Thursday, June 14, 2012

Supreme Court Health Care Decision

At the end of this month the SCOTUS (Supreme Court of the United States. for those who may have not seen the acronym before) will be deciding on the Affordable Health Care Law's mandate to require every US citizen to buy health insurance.

Is it wrong to say I'm conflicted?

In one sense the mandate must stand because it will help fund all of the positive features of the new law. People have been struggling with insurance for many years now (in my opinion more so since health insurance companies were allowed to become publicly traded businesses). These positive features in the law really should not have been something "new" or a "kindness extended" to those purchasing policies. These are common sense practices that slowly were removed from policy holders over years. The law attempts to partially regulate an industry that has derailed with greed. Having this law remain in tact will send a signal to the insurance companies that they are now being monitored and can not simply deny someone's treatment to improve profits for their investors and pay enormous bonuses to medical directors who deny coverage and save the company the most money. There are at least some checks and balances. Any change is better than no change.

In the other sense, I'm completely disgusted that the law does not have a public option. The mandate to purchase policies from private insurance companies (who no doubt will find ways around following the law as it is intended) gives these publicly traded companies more business than they deserve. Capitalism was founded on the basis of providing the best products at the best prices so as to compete for buyers. When a whole system is set up with good intentions to do the best for clients, capitalism works. Unfortunately, this is not what we are dealing with in this instance. One health insurer is not any better or worse than any other health insurer. Some policies that your employer may set up have fantastic coverage, but that changes from employer to employer, from access to access.  The publicly traded insurance companies, from my vantage point, seem to be in cahoots. Each is offering less and less while charging more and more. There is no real competition. There is no real capitalism. They are not worried about the consumers, they are worried about the investors.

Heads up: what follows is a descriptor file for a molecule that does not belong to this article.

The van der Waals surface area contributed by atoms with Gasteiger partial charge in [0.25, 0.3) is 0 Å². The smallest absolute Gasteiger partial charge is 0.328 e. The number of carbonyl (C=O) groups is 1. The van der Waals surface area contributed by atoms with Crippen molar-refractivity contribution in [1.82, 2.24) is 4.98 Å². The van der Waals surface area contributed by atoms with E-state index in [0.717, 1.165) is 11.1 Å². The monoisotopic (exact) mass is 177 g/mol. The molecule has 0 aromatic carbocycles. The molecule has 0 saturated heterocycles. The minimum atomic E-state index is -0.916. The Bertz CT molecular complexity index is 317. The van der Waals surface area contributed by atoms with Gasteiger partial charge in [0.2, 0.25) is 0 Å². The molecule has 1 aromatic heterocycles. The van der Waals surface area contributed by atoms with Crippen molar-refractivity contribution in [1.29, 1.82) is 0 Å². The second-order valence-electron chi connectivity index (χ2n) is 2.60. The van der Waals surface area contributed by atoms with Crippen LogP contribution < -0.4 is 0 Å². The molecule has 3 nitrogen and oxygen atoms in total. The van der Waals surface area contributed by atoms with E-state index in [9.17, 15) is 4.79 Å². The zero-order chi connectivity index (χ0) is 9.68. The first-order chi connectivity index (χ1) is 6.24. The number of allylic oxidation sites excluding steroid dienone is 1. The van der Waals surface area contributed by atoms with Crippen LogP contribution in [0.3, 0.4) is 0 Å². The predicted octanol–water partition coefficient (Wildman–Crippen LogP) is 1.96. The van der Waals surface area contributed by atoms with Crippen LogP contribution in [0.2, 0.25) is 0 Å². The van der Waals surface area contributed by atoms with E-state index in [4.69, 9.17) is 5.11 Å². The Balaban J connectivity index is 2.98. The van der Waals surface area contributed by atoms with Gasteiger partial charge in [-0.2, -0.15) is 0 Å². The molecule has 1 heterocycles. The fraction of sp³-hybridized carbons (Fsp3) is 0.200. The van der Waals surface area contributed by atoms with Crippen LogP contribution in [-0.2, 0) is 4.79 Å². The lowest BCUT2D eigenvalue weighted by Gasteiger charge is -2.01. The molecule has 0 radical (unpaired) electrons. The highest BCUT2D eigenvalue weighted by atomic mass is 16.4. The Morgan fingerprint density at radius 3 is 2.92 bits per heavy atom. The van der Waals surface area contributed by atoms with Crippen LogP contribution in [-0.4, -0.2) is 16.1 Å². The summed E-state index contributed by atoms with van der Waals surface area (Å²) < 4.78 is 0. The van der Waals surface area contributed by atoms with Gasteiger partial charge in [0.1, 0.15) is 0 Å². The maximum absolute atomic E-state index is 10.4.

I understand the law would not have passed at all with a public option because the well paid lobbyists for insurance companies and their interests worked over time at convincing voters in congress that a public option equalled government interfering with capitalism. I'm bothered that some of our congressmen and women fell for it. I'm bothered that they didn't have the bravery to speak to all types of their constituents and see the problems before voting. I'm grieved to know these companies have had months to find loop holes so no matter what the outcome of the Supreme Court decision, policy holders will still suffer.

I am conflicted because the point of the law was to provide positive consistency of care for everyone in this country, and financial interests have corrupted that good will.

There is nothing socialistic about wanting capitalism to work without corruption.


1 comment:

  1. I'm conflicted about it because I am 99% certain it doesn't cover trans health needs. Right now I have medicare, which means I don't have to buy it. But honestly, I had already planned to disobey the law. I don't feel like I should have to pay for insurance that doesn't cover things I really need paid for.